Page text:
The police department, which also deals with alcohol-related incidents, declined to make an official statement because the alcohol mitigation fee proposal is still in its infancy, said Sergeant Lyn Tomioka.

Although the total local cost burden from alcohol-related incidents is unknown, city emergency, health and social service departments and agencies have been hit by budget cuts as the city faces a $438 million budget deficit.

“Cities and counties are rightfully looking at how to replace funding streams,” said Michael Scippa, advocacy director at the Marin Institute. The organization, based in San Rafael, has worked on similar legislative proposals in other states, as well as on anti-alcohol media campaigns.

Alcohol is a big part of San Francisco’s lucrative wine-and-dine industry, and some are concerned that a fee will hinder sales. According to a 2005 study by the Golden Gate Restaurant Association, 20 to 25 percent of revenue for the city’s sit-down restaurants comes from alcohol sales. Fifty-five percent of restaurants in the study had full liquor licenses while 33 percent sold beer and wine only.

“A dime a drink would cost my business, one of the smallest breweries in the city, in the neighborhood of $20,000 a year,” said Dave McLean, brewmaster and owner of Magnolia Pub & Brewery on Haight Street. “In a business that has already been required to pay a variety of additional fees, taxes and other voter-mandated expenses in recent years, that amount would be impossible to absorb without passing the cost on to the consumer.”

McLean added, “Millions of Americans and thousands of San Franciscans enjoy beer, wine, cocktails and distilled spirits daily to no ill effect and certainly no drain on civic resources.”

The Marin Institute’s Scippa countered that, “alcohol producers are prospering and never hesitate to raise their own prices periodically to maximize their own profits.”

“Economic research shows that if the industry pays the fee they pass on more than 100 percent of the increase to consumers,” Scippa added. “This additional rise in retail price more than compensates for lost revenue and enables industry to maintain pre-fee profit levels.”

Scippa said that most of the alcohol industry’s revenue comes from price-insensitive heavy drinkers — the top 20 percent of drinkers who consume 85 percent of all alcoholic beverages.

“Therefore, the remaining 80 percent, moderate drinkers, consume relatively little alcohol and pay a negligible amount of alcohol taxes,” he said. “If the fee is assessed at the retail level, it will fall appropriately on heavy drinkers who will assume a greater share of the cost of problems caused by their drinking.”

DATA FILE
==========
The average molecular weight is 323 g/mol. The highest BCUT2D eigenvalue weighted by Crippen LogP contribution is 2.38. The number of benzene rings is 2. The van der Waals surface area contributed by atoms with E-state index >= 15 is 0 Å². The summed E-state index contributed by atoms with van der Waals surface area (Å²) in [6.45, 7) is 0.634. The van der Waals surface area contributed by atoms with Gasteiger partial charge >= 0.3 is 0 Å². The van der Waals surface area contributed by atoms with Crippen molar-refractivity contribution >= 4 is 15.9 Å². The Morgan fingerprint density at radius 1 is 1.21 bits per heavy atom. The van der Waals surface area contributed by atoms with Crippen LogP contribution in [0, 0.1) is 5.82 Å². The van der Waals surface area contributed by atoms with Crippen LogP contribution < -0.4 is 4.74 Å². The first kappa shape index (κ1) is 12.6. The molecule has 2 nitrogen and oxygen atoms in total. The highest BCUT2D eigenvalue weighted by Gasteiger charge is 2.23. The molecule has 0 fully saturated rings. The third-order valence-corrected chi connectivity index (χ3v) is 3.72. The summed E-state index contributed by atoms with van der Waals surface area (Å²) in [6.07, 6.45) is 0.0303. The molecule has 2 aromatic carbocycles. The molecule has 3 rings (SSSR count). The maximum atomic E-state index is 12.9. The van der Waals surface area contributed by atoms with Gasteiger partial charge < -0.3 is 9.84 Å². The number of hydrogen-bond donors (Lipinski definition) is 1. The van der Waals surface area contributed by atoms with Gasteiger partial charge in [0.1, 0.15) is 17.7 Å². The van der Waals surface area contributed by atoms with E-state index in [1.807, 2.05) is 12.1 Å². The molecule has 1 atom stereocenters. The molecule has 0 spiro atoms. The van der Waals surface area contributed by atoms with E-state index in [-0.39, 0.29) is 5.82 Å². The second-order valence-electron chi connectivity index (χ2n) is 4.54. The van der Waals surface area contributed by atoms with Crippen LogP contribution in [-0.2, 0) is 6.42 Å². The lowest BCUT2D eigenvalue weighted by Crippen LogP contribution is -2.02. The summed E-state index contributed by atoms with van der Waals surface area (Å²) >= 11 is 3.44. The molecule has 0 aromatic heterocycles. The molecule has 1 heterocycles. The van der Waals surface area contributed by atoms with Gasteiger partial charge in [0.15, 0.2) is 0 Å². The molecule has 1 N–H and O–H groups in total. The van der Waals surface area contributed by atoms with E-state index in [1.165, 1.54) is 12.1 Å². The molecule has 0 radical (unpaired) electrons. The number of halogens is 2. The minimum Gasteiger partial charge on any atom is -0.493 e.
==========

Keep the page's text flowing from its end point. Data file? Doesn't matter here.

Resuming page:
Jim Stillwell from the Department of Public Health’s drug and alcohol section said he thinks an alcohol fee is a “great idea.’’ He said he believes the fee would cut down on underage drinking by making it cost prohibitive for young people

“When we look at people who drink as adults to the point where they need professional intervention, the vast majority drank heavily as teenagers. Very few people who started drinking after age 21 become addicted,’’ he said.

Calls for a state tax

While a liquor fee can be imposed locally, in California, alcohol taxes are handled solely by the state. The last statewide increase in the alcohol excise tax was 1 cent in 1991. Any new tax requires a two-thirds majority vote by the legislature.

An alcohol fee on the state level might be easier to pass than a tax, or so hope proponents of such a proposal in the state Assembly.

Assembly Member Jim Beall, D-San Jose, introduced a bill in March calling for a 10-cent-per-drink fee on the wholesale level, potentially raising $1.4 billion annually.

Beall’s measure creates a statewide alcohol fee program to fund five areas of alcohol harm: treatment and recovery; emergency and trauma; hospitalization and rehabilitation; criminal justice and enforcement; and prevention, education and research. The state Assembly is expected to vote on the bill in January.

Supervisor John Avalos. SFgov.org photo.
Photo by Vivian Morales.

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Reach the reporters at bfleishman[AT]public-press.org and mpistorio[AT]public-press.org.